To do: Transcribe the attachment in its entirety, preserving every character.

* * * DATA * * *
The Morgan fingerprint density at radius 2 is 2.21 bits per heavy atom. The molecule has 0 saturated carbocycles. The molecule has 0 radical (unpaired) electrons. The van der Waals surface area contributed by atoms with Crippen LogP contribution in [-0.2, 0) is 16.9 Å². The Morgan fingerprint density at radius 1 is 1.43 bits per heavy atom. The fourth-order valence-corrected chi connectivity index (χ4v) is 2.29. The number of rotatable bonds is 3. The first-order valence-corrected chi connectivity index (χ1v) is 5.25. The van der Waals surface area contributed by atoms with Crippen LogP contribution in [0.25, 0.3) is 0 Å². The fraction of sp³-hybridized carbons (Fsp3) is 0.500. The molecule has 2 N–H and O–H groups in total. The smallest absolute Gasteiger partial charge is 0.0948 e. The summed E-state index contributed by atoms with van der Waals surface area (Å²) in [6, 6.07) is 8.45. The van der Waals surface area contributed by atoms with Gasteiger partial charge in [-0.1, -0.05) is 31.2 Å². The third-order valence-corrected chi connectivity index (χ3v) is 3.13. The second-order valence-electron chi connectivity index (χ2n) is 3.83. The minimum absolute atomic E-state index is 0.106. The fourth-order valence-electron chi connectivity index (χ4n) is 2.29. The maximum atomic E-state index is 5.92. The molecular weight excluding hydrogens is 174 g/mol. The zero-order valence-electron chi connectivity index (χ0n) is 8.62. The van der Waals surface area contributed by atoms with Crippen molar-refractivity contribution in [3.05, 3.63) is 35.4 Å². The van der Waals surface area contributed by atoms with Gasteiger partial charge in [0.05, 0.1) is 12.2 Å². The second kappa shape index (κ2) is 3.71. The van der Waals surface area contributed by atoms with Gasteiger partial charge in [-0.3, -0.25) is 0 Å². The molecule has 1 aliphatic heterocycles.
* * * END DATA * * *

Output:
The Morgan fingerprint density at radius 2 is 2.21 bits per heavy atom. The molecule has 0 saturated carbocycles. The molecule has 0 radical (unpaired) electrons. The van der Waals surface area contributed by atoms with Crippen LogP contribution in [-0.2, 0) is 16.9 Å². The Morgan fingerprint density at radius 1 is 1.43 bits per heavy atom. The fourth-order valence-corrected chi connectivity index (χ4v) is 2.29. The number of rotatable bonds is 3. The first-order valence-corrected chi connectivity index (χ1v) is 5.25. The van der Waals surface area contributed by atoms with Crippen LogP contribution in [0.25, 0.3) is 0 Å². The fraction of sp³-hybridized carbons (Fsp3) is 0.500. The molecule has 2 N–H and O–H groups in total. The smallest absolute Gasteiger partial charge is 0.0948 e. The summed E-state index contributed by atoms with van der Waals surface area (Å²) in [6, 6.07) is 8.45. The van der Waals surface area contributed by atoms with Gasteiger partial charge in [-0.1, -0.05) is 31.2 Å². The third-order valence-corrected chi connectivity index (χ3v) is 3.13. The second-order valence-electron chi connectivity index (χ2n) is 3.83. The minimum absolute atomic E-state index is 0.106. The fourth-order valence-electron chi connectivity index (χ4n) is 2.29. The maximum atomic E-state index is 5.92. The molecular weight excluding hydrogens is 174 g/mol. The zero-order valence-electron chi connectivity index (χ0n) is 8.62. The van der Waals surface area contributed by atoms with Crippen molar-refractivity contribution in [3.05, 3.63) is 35.4 Å². The van der Waals surface area contributed by atoms with Gasteiger partial charge in [0.05, 0.1) is 12.2 Å². The second kappa shape index (κ2) is 3.71. The van der Waals surface area contributed by atoms with Gasteiger partial charge in [-0.3, -0.25) is 0 Å². The molecule has 1 aliphatic heterocycles.